RT: My friend Hargo ( ) is a really talented conceptual artist (and also a great photographer). Coincidentally, he also created The Somerville Gates, which was a parody on Christo’s gates in Central Park. That project was written up in the New York Times and I think he was even on CNN or something like that. It was so popular online that it crashed his site (and I think his Internet provider). He has several successful projects under his belt, but the Somerville Gates is his most popular to date. The reindeer site was all his idea, and his hard work. He took care of the conceptual elements (because he also knows that ain’t for me) and asked me to do the photography, and I was more than willing.
Anyway, it’s a modern and somewhat creepy take on a book called The Runaway Bunny by Margaret Wise Brown. Honestly, I never read the book as a child, so I’m not that familiar with it. But it was the foundation of the project’s story, so I’m told by Hargo. From what I’ve learned about it online, it is pretty strange to begin with.
Anyway, we were excited about the success of the site and story and hope to do more this coming winter. Oh, your readers should know that we were removed from the number one top ten emailed stories on the Boston Globe website after about 10 minutes...There was a stomach bug in Tewksberry, MA, that was apparently more interesting than the runaway reindeer site (

BS: The practice of digital manipulation in regards to photography has been increasing in recent years. Photographers are using computers as a tool to alter their works. I've read that you try to stay away from altering your images. Why is that?

RT: Given the nature of the digital photography process, literally speaking, almost everyone manipulates their photographs. Even your point-and-shoot cameras help you manipulate an image There is software in the camera that allows you to add contrast, saturation, and other goodies. For the more advanced, the computer is a powerful tool that has replaced darkrooms altogether. Don’t forget that even with film, going back many years, photographers have manipulated their work in the darkroom. Dodging, burning, enlarging...So, in that sense, I think most photographers finesse their work before going to print, which isn’t much different than before the digital era.
I mention that I don’t alter the images (beyond any necessary adjustments to correct exposure or color) because people always ask me if what they’re seeing is "real" or "fake." I don’t think the process matters one way or the other, but I think it’s important in my work that the viewer knows that what they’re looking at really exists and I did not add or take away from the scene in order to achieve my desired effect.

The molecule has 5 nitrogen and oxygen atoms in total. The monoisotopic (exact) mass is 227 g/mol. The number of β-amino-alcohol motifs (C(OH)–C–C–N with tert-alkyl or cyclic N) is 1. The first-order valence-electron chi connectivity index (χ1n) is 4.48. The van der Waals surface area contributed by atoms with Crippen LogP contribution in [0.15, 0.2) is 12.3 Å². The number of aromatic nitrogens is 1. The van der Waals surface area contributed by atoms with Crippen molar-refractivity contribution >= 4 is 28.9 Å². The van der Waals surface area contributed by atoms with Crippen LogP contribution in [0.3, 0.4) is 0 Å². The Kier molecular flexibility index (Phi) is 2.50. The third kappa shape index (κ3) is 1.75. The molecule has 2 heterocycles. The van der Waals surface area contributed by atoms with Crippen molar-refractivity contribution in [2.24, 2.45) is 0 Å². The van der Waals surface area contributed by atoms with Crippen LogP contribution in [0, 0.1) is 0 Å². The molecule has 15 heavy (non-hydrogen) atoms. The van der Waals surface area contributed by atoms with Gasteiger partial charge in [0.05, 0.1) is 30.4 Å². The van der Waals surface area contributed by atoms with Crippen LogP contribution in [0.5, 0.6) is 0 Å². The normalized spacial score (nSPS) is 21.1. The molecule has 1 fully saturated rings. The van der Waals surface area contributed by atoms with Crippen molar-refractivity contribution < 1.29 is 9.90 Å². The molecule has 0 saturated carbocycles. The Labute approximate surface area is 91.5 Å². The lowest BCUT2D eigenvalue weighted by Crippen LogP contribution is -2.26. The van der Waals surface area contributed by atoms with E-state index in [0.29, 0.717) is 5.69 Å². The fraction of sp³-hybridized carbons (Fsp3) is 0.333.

BS: Do you think that some photographers are relying to much on digital manipulation? Would you say that an unaltered photo can reveal more about the human condition than one that has been digitally manipulated?

RT: Ugh. What a loaded question... I think I’m guilty of relying on digital manipulation in the sense that if I mess up an exposure, I know I will be able to correct it on my computer (to an extent). I imagine that being able to rely on manipulation in that sense applies to many photographers out there. But I think you’re hinting upon a different type of manipulation. And, it is a fine line between digital photography and digital art. I think that if you start changing reality, you cross that line into the realm of digital art. That can be an intentional transition or inadvertent, but there is a distinction.

Listen, I mentioned I’m a purist, so I feel like if I can take a strong photograph, there is no need to go messing with it. If the photograph isn’t working, I’m not talented enough as a digital artist, to make it work conceptually or otherwise. But, if another photographer has something else in mind with their work other than taking a straight photograph, by all means...I think what you’re trying to do is to get me to say that photographers that digitally manipulate their photographs are cool or lame. Well, like with many other mediums, it all depends on the situation and the intentions of the artist, so I won’t say one way or the other. Nice try!

BS: What equipment do you use? Do you have any suggestions for photographers who are just starting out?

RT: I just bought a Canon 5D but was using a 20D for a long time. After printing larger and larger, I finally decided it was time to get a camera that might be better equipped to make
larger prints. I use a totally digital process...I shoot using Camera RAW which is an amazing piece of technology and I recommend any amateur photographer to start using it if they don’t already. Also, know your computer as well as you know your camera. It’s literally a digital darkroom and perhaps the most important part of the process. It’s like framing a piece of artwork...A bad frame can destroy the look of the work. Likewise, bad computer processing can totally ruin a good photograph.

BS: Finally, what are your planning at this time?

RT: While the weather is still nice, it’s the time for me to be shooting. It gets cold out there at night during the Winter and is totally unpleasant to out there. I’m dedicated, but only so dedicated. Dedicated, but not insane.
You can learn more about Remi Thornton and his work by visiting his website: You can view more of my interviews by visiting the following page:

Take care, Stay true,

Brian Sherwin